When a cartridge 77 is to be removed from a drive 62 and returned to a storage rack 74, the carriage 64 is moved along its drive shaft 66 until the plunger 132 is just to the left side of the arm 166, which is now in position f of FIG. 9c. The picker is extended to position e of FIG. 9a, lowering the plunger 132 below the level of and to the left of the arm 166. The carriage is then moved to the right, pushing the actuation arm 166 over to position g of FIG. 9c, thereby disengaging and ejecting the cartridge from the drive 62. The picker 94 may now engage the notch 102 in the ejected cartridge 77 in the manner described in detail above and return the cartridge 77 to a storage rack 74.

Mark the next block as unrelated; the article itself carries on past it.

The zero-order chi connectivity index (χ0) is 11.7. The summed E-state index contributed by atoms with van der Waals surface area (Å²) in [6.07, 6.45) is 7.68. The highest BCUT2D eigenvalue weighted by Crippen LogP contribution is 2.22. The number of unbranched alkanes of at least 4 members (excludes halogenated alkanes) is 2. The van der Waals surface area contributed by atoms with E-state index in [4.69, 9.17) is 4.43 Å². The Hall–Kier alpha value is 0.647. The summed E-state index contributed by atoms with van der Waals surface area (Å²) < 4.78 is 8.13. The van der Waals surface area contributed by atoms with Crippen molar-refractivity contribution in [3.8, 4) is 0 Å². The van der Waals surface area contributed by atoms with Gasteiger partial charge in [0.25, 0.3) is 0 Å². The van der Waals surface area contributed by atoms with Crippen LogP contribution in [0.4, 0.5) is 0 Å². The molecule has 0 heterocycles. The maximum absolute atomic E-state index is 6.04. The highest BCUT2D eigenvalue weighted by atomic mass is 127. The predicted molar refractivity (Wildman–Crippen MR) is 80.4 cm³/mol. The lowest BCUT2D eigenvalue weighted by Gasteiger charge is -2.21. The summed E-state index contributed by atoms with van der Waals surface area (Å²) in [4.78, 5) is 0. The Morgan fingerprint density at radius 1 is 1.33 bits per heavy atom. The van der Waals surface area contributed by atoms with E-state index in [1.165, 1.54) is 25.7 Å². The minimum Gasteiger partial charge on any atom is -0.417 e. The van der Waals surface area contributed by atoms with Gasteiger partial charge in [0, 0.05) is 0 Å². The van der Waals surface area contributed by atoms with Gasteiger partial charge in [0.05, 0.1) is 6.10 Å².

As is well known to those of skill in the art, DLT format tape drives include an engagement lever 174 which is used to manually rotate the actuation shaft 164 to engage and eject tape cartridges from the drive when the drive is used in an unautomated system. Typically, as is illustrated in FIG. 9d, the lever 174 protrudes outward from the front face of the drive when a tape cartridge is ejected, and is rotated to be approximately flush with the front face of the drive when the drive is engaged and operating (although for illustrative clarity, the lever 174 is shown short of flush in position f). In some models of DLT tape drive, this lever 174 can interfere with the extension of the picker 94 toward the notch 102 when retrieving a tape cartridge 77 from a drive 62. This is because the width of the lever 174 coupled with the extent to which it rotates away from the front face of the drive 62 and toward the left face of the tape cartridge 77 upon cartridge disengagement may block the picker 94 extension along the left side of the cartridge 77 prior to engagement with the notch 102.